Update: Party responsible for damaged tree to pay Oak Bay district more than $48,000


WATCH: A beloved member of an Oak Bay neighbourhood is gone. A large old chestnut tree was chopped down. It was dying, but not from natural causes. It was poisoned. Kori Sidaway reports.

UPDATE: The District of Oak Bay says the party responsible for poisoning a large chestnut tree on Beach Drive has agreed to pay $48,350 for the removal and replacement of the damaged tree.

The district determined the amount on the appraised value of the tree based on the “largest transplantable tree available and additionally considers the resulting impact to the urban forest due to the larger size of the damaged tree.”

The district did not identify the party’s responsible and says council will determine how remaining funds from the settlement will be used.

“The amount collected should send a strong message to everyone that we are serious about protecting and enhancing our urban forest in Oak Bay and there are serious consequences for this type of behaviour,” Oak Bay Mayor Nils Jensen said in a statement.

Oak Bay officials say a replacement tree for Beach Drive will be selected based on available stock, growth potential and associated benefit to the urban tree canopy.

ORIGINAL STATEMENT: The view outside Sharon Krebs’ bedroom window is changing.

“It’ll take a hundred years before we have a tree like that again,” said Oak Bay resident Sharon Krebs.

Across the street, an old, dead chestnut tree is being chopped down.

“In May I suddenly noticed there was an awful lot of debris along the curb and blowing into the driveway, and that’s kind of odd because that’s kind of an autumn thing, not a spring thing,” said Krebs.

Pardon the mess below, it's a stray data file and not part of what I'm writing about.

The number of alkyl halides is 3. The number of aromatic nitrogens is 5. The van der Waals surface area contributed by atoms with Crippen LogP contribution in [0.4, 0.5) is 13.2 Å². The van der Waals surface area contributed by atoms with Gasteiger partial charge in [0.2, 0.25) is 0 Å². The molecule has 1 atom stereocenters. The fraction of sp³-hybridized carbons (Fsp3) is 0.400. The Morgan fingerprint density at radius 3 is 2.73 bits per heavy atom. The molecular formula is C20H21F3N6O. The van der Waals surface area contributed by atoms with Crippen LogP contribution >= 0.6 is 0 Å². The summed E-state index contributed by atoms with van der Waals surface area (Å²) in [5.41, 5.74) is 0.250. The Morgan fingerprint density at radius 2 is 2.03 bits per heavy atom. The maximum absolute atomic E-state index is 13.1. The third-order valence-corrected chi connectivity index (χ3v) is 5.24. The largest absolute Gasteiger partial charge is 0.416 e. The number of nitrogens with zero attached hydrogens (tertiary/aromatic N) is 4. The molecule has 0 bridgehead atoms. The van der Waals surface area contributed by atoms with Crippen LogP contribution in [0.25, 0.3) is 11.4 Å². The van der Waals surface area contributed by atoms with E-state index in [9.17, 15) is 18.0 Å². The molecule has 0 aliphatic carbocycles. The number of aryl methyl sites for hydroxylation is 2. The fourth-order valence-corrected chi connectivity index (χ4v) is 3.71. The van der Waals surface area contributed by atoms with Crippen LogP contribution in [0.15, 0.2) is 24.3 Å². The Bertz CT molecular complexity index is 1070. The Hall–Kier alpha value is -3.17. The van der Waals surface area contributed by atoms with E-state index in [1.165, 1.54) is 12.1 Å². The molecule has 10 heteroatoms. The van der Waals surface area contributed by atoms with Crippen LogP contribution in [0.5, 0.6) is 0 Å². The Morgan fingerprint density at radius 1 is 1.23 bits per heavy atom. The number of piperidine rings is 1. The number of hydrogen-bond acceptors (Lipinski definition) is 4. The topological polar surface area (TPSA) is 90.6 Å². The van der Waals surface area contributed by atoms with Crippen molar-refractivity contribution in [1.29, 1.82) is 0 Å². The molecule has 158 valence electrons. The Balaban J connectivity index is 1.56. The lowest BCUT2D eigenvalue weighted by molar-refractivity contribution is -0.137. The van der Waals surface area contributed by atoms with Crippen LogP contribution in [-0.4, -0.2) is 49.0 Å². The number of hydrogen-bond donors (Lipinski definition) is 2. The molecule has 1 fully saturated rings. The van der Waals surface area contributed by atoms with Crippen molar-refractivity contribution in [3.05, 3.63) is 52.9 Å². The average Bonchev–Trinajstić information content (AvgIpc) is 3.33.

The 30-year-old tree was wilting, but not naturally.

Poison was pumping through its trunk.

“I spoke to the city and he said ‘if it’s what I think it is, it’s killed the cells and there’s no way the tree’s coming back,'” said Krebs, remembering a conversation with the District of Oak Bay

Krebs was told someone had drilled holes into the base of the tree, which sits on district property, and filled them up with an unknown poison.

The trees’ rapid decline spurred an investigation by both the District of Oak Bay and police.

Lacking evidence, the criminal investigation was put on hold, but a civil investigation is allegedly still in progress.

This isn’t the first case of tree poisonings on the west coast. Two prominent cases in Vancouver saw neighbours fork out between $25,000 to $50,000 in damages in civil suits.

Back in the Oak Bay neighborhood, they have their theories of who did it.

“Well I believe the city does too. There are only two choices: the person everyone thinks it is, or a random tree poisoner.  No matter who it is, it’s awful,” said Krebs.

Sharon is calling on the district to set a precedent, to make sure this doesn’t happen again.

“Trees make a difference, and if you take down a hundred old chestnut, that’s going to have a huge impact,” said Krebs.

“If people keep doing it throughout the city, then you’re really going to be in trouble.”

The district and residents who own the nearby home didn’t respond to requests for comment.


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